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The Sharjah bridge will be replaced as part of a multibillion-dirham transformation taking place in Sharjah. Jeffrey E Biteng / The National
The Sharjah bridge will be replaced as part of a multibillion-dirham transformation taking place in Sharjah. Jeffrey E Biteng / The National

Sharjah strides into the future with a multibillion-dirham facelift

Motorways, roads, renovated bridges and a new market will ease traffic congestion and provide a welcome boost to local businesses in Sharjah.

SHARJAH // With several projects under way and the promise of new developments in the pipeline, Sharjah residents say they are proud of the multibillion-dirham transformation taking place in their emirate.

Mohammed Al Kaabi, an Emirati who owns two stalls in the Al Jubail fish market, said plans for the new market incorporating both the old fish bazaar and fruit and vegetable mart would help grow his business.

“I am already preparing to move into the new market once it opens and these new projects are also all very promising,” he said.

As part of the newest development plan – approved last week with a price tag of Dh1 billion – a new road will be constructed near the mega-produce market and 450 new parking spaces will be built in front of the market. The road is expected to alleviate pressure on the route between Abu Shagara Tunnel and Sharjah Bridge.

The Dh1bn development plan was approved Dr Sheikh Sultan bin Mohammed, the Ruler of Sharjah, on April 30. It aims to make it easier to navigate the emirate’s congested roads.

Mr Al Kaabi said he used to be a  fisherman, but that his business had grown along with the country. “We are grateful for all these developments,” he said. “It makes us proud people.”

The new market and its nearby roadworks are only two of many projects the emirate’s Public Works department has undertaken recently.

Since last year, the department says about Dh4bn has been allocated to various projects. These include construction of more main and internal roads and the Dh500 million renovation of existing bridges. Another Dh1.7bn has been allocated for the construction of government buildings in the emirate.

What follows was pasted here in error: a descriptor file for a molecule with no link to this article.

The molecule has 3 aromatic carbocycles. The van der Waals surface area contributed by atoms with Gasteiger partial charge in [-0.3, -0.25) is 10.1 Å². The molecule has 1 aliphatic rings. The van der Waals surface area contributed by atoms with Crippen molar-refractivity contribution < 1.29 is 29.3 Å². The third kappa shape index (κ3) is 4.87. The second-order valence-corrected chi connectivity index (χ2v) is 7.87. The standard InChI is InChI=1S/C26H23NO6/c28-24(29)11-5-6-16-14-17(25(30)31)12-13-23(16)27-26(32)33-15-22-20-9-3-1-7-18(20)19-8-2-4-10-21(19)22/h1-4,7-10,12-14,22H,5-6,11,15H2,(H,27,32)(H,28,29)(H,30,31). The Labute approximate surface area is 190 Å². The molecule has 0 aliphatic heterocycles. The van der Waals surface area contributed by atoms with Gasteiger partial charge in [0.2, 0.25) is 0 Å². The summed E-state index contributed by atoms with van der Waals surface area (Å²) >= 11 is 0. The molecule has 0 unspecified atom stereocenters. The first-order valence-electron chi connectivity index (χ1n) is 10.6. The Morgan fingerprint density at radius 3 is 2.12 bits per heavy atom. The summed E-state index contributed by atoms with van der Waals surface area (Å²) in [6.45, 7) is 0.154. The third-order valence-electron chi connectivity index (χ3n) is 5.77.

“Dr Sheikh Sultan is committed to improving the lives of people in the emirate through these ambitious development projects,” said Sheikh Khalid bin Saqr Al Qasimi, head of the Sharjah Directorate of Public Works.

He said work on the Dh1bn roadworks plan would begin soon. The first phase involves turning one of the emirate’s most important traffic routes, King Abdul Aziz Street, into an eight-lane motorway that will run through the emirate’s industrial areas all the way to the sea.

Two bridges will be replaced – Sharjah Bridge on King Abdul Aziz Street and Al Khalidiya Bridge, which runs between Al Majaz and the new fish, fruit and vegetable market – and the two-lane Al Arouba Street, which intersects with King Abdul Aziz Street and provides access to several government departments, will become a four-lane motorway.

Business owners along Al Arouba Street do not yet know how the roadworks will affect them, but said they were happy and grateful for efforts to improve the emirate.

Saleh Ali, a grocery-store owner in Al Leyyah area, is among those pleased about the new developments for  the neighbourhood.

“This place may look like a village now, but it is getting a four-lane road, Alhamdulillah,” he said. “I am even willing to give up my shop if it is mentioned in the plan as part of the road, because the road is going to benefit all of us.”

Salah bin Butti, the director of the Planning and Surveying department at Public Works, said the Ruler of Sharjah had allocated Dh64?million for the compensation of businesses and building owners that might be affected by the roadworks.

The roadworks will also create a link between the corniche and Khalid Lagoon, two of the emirate’s most popular recreation areas.

Details of a new plan to develop Al Hamriya City will also be announced soon, Sheikh Khalid said. Early information suggests roads, markets, parks, museums and residential neighbourhoods will be all developed as part of the project.


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